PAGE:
Sticking to your list (and even having a list) can save you from impulse buying and save you significant amounts of money!
Tip: For more on saving on groceries in particular check out our article on The best Grocery Rebate Apps
Day 5: Cut Unnecessary Subscriptions
Today, evaluate the memberships or subscriptions you pay for. Many individuals and families have subscriptions to magazines, television, apps, and movie streaming services.. not to mention gyms, clubs, online gaming services.
Chances are good, you’re paying for a membership that you’re probably not using each month. Cancel it now!
If you cancel just 3 memberships that cost $10 per month, you’re saving $360 a year.
Tip: I’ve heard good things about the app Hiatus which helps you manage your recurring subscriptions *but haven’t personally used it myself yet.
Day 6: Make a Plan For Your Credit Card Usage
Today’s action is about shaping up your credit card relationship.
The nitty gritty of this is that if you pay off your balance each month you can avoid all fees and earn the rewards from using your credit card.
If you’re in a position to do this, use today to set up a recurring payment in your bank account to pay off the balance each month (most banks have this feature).
If the reality is that you’re already behind and owe the credit card companies, use today to make a call and speak to a customer service representative. Ask for a rate reduction; tell them you’re having financial difficulties and you’re looking to save money in every aspect of your life. Speak to a few different people if necessary – someone will drop your rate even a little. If your credit card balance is $5,000 and your rate gets dropped just 3%, you can save $150 a year!
Day 7: Start Investing Your Change and Let it Passively Grow
If you’re a convert to cash and finding it working for you (from day 2) then stick with it!
If you’ve tried going back to using cash for everyday purchases and found it just isn’t working like the ease of a credit card, then today’s task is to set yourself up with change investing. I use and love the Acorns App because it will round my purchases up when I use my credit or debit card and invest the spare change. Over time those investments have grown without me thinking about them and I get a little new found wealth each month.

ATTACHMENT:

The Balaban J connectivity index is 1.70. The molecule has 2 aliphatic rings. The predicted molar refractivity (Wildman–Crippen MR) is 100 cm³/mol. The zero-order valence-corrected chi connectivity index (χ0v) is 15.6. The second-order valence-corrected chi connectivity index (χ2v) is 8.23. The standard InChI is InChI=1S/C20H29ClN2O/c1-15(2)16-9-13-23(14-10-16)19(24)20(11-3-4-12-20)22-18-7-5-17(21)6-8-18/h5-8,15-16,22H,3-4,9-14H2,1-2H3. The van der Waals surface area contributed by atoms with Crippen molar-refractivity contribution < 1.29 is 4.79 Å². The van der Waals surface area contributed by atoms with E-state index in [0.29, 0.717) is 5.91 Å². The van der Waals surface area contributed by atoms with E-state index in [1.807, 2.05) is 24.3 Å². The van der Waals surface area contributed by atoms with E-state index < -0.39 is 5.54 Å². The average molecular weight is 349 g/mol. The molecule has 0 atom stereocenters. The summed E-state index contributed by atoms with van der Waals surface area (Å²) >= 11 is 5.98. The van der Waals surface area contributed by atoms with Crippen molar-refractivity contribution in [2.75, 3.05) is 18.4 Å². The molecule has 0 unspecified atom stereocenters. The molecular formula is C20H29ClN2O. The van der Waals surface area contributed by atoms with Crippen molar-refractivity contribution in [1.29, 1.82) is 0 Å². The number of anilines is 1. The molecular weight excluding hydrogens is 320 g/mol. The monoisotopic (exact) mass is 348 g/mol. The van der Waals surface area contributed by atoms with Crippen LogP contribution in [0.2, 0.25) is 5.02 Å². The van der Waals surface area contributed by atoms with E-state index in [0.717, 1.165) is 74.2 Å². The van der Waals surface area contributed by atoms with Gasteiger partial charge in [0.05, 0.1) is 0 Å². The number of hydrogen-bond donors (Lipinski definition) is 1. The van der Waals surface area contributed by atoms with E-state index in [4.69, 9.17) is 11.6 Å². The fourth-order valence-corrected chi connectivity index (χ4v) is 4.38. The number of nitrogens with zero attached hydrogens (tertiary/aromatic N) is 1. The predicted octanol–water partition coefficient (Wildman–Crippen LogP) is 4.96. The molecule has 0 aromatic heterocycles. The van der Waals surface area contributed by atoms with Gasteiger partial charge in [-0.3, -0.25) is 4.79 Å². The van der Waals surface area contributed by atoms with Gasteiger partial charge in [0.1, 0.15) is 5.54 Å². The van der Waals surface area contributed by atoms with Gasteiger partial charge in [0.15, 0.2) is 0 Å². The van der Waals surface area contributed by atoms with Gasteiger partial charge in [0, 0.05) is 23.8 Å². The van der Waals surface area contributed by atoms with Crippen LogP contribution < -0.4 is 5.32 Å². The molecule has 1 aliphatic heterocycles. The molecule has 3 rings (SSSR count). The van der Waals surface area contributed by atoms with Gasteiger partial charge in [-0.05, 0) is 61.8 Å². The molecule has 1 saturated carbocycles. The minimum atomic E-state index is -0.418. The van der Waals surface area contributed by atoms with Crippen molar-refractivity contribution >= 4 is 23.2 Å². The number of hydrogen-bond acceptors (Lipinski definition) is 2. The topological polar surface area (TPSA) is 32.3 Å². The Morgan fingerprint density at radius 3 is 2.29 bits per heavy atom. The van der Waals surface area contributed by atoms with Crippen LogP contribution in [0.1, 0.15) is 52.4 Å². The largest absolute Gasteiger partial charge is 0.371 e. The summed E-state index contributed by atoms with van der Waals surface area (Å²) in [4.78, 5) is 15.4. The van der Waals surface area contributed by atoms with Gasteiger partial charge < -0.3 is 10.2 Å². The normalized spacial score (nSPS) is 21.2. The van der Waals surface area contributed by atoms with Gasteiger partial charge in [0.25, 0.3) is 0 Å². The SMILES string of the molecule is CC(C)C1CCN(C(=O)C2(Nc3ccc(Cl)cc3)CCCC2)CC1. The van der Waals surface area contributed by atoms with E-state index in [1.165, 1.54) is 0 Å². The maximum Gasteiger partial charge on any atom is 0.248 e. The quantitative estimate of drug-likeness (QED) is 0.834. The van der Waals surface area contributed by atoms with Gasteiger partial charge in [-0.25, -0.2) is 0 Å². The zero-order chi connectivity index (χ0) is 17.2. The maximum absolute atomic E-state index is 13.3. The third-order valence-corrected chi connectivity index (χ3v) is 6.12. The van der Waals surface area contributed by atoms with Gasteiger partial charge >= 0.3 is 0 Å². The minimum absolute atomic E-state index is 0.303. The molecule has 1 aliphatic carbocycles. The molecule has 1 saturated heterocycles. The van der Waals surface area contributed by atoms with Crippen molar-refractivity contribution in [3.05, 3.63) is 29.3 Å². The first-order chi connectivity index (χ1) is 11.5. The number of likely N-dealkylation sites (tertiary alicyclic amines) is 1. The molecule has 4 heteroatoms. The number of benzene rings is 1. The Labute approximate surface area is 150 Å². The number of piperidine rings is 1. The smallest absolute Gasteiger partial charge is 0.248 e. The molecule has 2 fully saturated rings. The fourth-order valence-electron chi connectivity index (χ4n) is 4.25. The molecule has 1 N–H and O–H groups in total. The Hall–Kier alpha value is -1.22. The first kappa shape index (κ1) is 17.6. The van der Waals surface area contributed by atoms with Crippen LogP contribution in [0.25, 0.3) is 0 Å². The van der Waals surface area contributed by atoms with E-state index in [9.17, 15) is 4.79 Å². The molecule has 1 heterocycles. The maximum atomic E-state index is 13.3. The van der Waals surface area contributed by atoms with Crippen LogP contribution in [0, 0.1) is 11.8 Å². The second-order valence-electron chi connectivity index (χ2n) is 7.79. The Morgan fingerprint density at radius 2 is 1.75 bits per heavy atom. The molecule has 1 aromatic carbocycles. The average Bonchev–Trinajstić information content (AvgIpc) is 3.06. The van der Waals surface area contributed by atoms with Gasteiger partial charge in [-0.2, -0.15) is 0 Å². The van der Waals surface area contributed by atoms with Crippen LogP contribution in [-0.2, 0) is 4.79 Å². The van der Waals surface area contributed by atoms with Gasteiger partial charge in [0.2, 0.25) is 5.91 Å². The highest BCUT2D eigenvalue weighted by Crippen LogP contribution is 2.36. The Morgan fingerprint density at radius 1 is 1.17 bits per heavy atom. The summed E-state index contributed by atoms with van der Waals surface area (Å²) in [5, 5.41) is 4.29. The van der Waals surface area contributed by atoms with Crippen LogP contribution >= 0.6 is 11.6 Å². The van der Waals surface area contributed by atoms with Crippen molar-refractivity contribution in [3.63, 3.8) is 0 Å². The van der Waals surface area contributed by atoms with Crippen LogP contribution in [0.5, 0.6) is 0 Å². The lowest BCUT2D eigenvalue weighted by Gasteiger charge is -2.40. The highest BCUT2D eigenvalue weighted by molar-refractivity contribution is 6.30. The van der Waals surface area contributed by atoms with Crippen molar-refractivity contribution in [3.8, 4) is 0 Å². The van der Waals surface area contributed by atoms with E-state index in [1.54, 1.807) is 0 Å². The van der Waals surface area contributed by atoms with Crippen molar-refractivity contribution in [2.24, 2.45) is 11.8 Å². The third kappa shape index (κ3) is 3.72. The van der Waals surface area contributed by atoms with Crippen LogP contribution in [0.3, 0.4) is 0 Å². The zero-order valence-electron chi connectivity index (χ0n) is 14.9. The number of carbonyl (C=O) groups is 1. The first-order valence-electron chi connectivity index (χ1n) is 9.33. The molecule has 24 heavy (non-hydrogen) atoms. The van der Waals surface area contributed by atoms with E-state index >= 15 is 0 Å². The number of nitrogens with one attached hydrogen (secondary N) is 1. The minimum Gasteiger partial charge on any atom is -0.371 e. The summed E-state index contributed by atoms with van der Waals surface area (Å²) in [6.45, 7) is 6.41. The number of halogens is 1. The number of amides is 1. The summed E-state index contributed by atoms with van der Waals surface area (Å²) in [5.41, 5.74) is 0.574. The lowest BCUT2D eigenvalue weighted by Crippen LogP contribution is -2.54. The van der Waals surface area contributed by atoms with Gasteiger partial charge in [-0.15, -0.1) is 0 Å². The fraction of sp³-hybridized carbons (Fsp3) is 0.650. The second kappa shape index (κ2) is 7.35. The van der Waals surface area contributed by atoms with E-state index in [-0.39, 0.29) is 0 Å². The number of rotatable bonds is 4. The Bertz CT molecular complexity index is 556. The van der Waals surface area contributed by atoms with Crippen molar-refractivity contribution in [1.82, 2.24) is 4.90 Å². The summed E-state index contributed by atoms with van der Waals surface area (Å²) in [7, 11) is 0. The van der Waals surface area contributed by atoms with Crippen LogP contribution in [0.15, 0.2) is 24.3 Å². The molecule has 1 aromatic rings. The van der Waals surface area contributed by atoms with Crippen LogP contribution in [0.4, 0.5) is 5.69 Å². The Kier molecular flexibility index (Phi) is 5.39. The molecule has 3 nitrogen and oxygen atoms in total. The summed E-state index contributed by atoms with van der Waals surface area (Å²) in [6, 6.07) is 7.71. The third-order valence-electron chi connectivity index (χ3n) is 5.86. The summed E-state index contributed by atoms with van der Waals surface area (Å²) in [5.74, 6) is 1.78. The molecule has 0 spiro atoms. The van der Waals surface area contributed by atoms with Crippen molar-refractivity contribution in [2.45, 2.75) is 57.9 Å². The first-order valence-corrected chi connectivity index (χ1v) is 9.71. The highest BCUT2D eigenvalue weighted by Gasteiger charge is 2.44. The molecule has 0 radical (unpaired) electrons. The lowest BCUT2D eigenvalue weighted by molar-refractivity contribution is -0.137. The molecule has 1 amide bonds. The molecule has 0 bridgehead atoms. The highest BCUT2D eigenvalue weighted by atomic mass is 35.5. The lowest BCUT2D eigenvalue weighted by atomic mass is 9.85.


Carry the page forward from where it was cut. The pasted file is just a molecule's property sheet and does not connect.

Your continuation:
Day 8: Pack Your Lunch
Pack your lunch for the rest of the challenge rather than going out to eat. There are plenty of ideas online for delicious, filling lunches that are healthy and don’t cost much. A large salad with lettuce, tomatoes, cucumbers, bell pepper, red onion, grilled chicken strips, crumbled boiled egg and dressing makes a fantastic (and very healthy lunch), but costs about $4 to make. Compare that to eating out and spending an average of $20 on a meal, drink and a tip and you’re saving $80 a week!
Day 9: Set Up Auto Pay For Bills
Set your bills up on auto-pay. Most utility companies and other services offer auto-pay as an option. It helps save money in late fees for forgotten bills. It can also save on stamps and envelopes rather than using the physical mail and it’s eco-friendly, so call it a win-win!
Day 10: Make a ‘Turn out the Lights’ Routine
Create a walk through routine to turn off electronics and the lights that you perform every time you leave the house and before you go to sleep at night.
Just leaving the TV on overnight can cost an extra $55 a year. A stereo that is plugged in and on standby mode all the time can cost an extra $67 a year. Getting into the habit of turning things off and unplugging them can really save a lot of money. Turning your AC down several degrees before you leave can also help or turn it off when you’re away.
Day 11: Use Reusable Items
Today is about evaluating and investing in reusable items wherever you can.
Purchase a reusable coffee pot filter, reusable plastic containers rather than ziploc bags, hand towels in the kitchen rather than paper towels, etc. Not only are you saving money when you don’t have to purchase disposable items over and over, but you’re doing a good thing for the environment.
Take a walk around your house and identify items that can eliminated in favor of a single reusable item.
Day 12: Make the Gifts You Give
Resolve to make any gifts that you need to give this month (provided it’s not your child’s birthday or your anniversary ;). For instance, if your cousin is having a birthday and loves to be pampered, make some wonderful homemade sugar scrub by mixing 1/2 cup of sugar with 1/4 cup of olive oil, 1/4 cup coconut oil and about 20 drops of essential oil. Check out our homemade beauty recipes post for some great ideas.
Day 13: Clean the Closet